The other point which has been remarkably absent from the entire debate has been what Mbembe sees as the wholesale importation of contentious AA rebuttals form the US. While the AA-EE divide reflects the fact that in the US the policy was meant to address the inequalities visited on a minority, hence the need for affirmation, here in South Africa the EE policy is meant to provide avenues of redress for the majority of the population who were affirmed by decades of struggle and vindicated by the arrival of the political settlement. What Benatar chose to do was to conflate the two societies' realignments as exact. In fact, any reading of the issue should begin with the observation that the Civil Rights Act of 1964 already had made something called "affirmative action" a remedy federal courts could impose on violators of the Act. Likewise, after 1965 federal contractors had been subject to President Lyndon Johnson's Executive Order 11246, requiring them to take "affirmative action" to make sure they were not discriminating. Thus AA started as a shop-floor issue. While the occasional court case and government initiative made the news and stirred some controversy, affirmative action was pretty far down the list of public excitements until the autumn of 1972, when the Secretary of Labor's Revised Order No. 4, fully implementing the Executive Order, landed on campus by way of directives from the Department of Health, Education, and Welfare. Its predecessor, Order No. 4, first promulgated in 1970, cast a wide net over American institutions, both public and private. By extending to all contractors the basic apparatus of the construction industry "plans," the Order imposed a one-size-fits-all system of "underutilization analyses," "goals," and "timetables" on hospitals, banks, trucking companies, steel mills, printers, airlines-indeed, on all the scores of thousands of institutions, large and small, that did business with the government, including a special set of institutions with a particularly voluble and articulate constituency, namely, American universities.
At first, university administrators and faculty found the rules of Order No. 4 murky but hardly a threat to the established order. The number of racial and ethnic minorities receiving PhDs each year and thus eligible for faculty jobs was tiny. Any mandate to increase their representation on campus would require more diligent searches by universities, to be sure, but searches fated nevertheless largely to mirror past results. The Revised Order, on the other hand, effected a change that punctured any campus complacency: it included women among the "protected classes" whose "underutilization" demanded the setting of "goals" and "timetables" for "full utilization." Unlike blacks and Hispanics, women were getting PhDs in substantial and growing numbers. If the affirmative action required of federal contractors was a recipe for "proportional representation," then Revised Order No. 4 was bound to leave a large footprint on campus. Some among the professoriate exploded in a fury of opposition to the new rules, while others responded with an equally vehement defense of them. [entries: affrimative action [page does not load!] Accessed: May 16th 2007]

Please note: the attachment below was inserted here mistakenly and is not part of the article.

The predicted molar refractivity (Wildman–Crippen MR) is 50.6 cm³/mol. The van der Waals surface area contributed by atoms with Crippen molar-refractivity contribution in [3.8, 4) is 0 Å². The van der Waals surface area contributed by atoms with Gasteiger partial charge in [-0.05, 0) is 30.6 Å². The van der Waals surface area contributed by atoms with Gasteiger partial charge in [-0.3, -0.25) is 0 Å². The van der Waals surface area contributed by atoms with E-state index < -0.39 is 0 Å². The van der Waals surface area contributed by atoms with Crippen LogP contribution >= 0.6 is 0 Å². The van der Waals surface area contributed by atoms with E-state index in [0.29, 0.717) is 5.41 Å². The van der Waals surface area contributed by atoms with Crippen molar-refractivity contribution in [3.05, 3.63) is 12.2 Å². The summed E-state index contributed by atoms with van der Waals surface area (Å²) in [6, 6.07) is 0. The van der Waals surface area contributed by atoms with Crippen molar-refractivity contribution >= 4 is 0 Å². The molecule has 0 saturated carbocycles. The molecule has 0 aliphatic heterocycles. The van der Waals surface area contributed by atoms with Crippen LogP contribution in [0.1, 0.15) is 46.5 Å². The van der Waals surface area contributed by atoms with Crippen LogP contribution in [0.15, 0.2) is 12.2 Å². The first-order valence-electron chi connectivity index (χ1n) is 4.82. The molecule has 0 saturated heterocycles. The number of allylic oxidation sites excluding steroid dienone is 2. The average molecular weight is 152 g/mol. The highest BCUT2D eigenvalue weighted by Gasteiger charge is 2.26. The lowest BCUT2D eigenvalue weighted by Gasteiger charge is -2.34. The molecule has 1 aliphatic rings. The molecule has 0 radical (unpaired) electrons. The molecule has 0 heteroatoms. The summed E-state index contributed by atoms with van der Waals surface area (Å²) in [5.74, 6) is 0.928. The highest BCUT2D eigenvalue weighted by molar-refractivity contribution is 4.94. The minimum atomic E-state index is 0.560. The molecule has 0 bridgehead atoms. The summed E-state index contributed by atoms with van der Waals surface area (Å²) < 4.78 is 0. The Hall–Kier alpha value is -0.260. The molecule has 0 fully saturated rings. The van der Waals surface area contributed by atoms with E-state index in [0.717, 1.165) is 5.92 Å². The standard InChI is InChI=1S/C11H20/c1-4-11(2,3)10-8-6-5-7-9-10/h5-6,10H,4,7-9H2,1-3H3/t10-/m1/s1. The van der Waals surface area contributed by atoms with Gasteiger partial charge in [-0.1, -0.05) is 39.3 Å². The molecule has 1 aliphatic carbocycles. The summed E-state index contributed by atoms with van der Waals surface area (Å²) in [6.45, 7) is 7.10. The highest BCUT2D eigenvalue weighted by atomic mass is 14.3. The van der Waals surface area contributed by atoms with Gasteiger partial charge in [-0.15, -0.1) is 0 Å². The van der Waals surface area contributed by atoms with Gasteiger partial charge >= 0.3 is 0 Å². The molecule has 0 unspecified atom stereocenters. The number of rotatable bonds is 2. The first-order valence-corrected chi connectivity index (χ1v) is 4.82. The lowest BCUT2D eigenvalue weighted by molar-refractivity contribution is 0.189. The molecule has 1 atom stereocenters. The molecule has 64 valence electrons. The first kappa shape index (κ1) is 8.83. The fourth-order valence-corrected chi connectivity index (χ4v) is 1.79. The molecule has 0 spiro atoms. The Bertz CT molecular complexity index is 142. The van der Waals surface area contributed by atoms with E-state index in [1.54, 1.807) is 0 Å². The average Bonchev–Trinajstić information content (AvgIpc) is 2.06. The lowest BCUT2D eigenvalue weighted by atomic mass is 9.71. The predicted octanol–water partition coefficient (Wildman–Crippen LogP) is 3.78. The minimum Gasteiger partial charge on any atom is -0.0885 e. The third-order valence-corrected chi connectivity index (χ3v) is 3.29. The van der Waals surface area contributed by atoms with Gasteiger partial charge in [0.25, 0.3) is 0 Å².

This is how we should read Benatar's analysis, not the taxonomical contortions that he arrives at but simply that his analysis refuses to see just how far he replicates the US contentions. The public turn of philosophy with regard to normative theories of justice and ethics at the time accounted for significant amount of (academic) publications on the subject. We are talking here of the period 1971 up and leading to the present, with luminaries such as John Rawls, the adamantine Carl Cohen, George E. Curry right up to William Bowen and Derek Bok's The Shape of the River. What the contention shows is that there are as many defenders of AA as there are detractors. But what is not acknowledged is that in simply saying what our society is undergoing is coterminous with the United States' problems regarding equality, we are then observing one country's ugly realities as though these were ours. Our context, that has been clearly articulated in these pages throughout the past month are about societal transformation of engineered inequality at all levels. When we come across well-meaning institutions, we must insist that the 'capuccino model' of transformation is flawed and will need constant, on-going dismantling since we are no longer 'reforming' such institutions. Observing the politicized dance between, on the one hand, "reformation" and "transformation", Steve Biko allowed for the following assertion: Blacks no longer seek to reform the system because so doing implies acceptance of the major points around which the system revolves. Blacks are out to transform the system and make of it what they wish (1987 : 44). I for one do not see why that assertion by Biko should suddenly fill us with the kinds of anxieties that Benatar sought to unleash as though transformation itself is an abomination.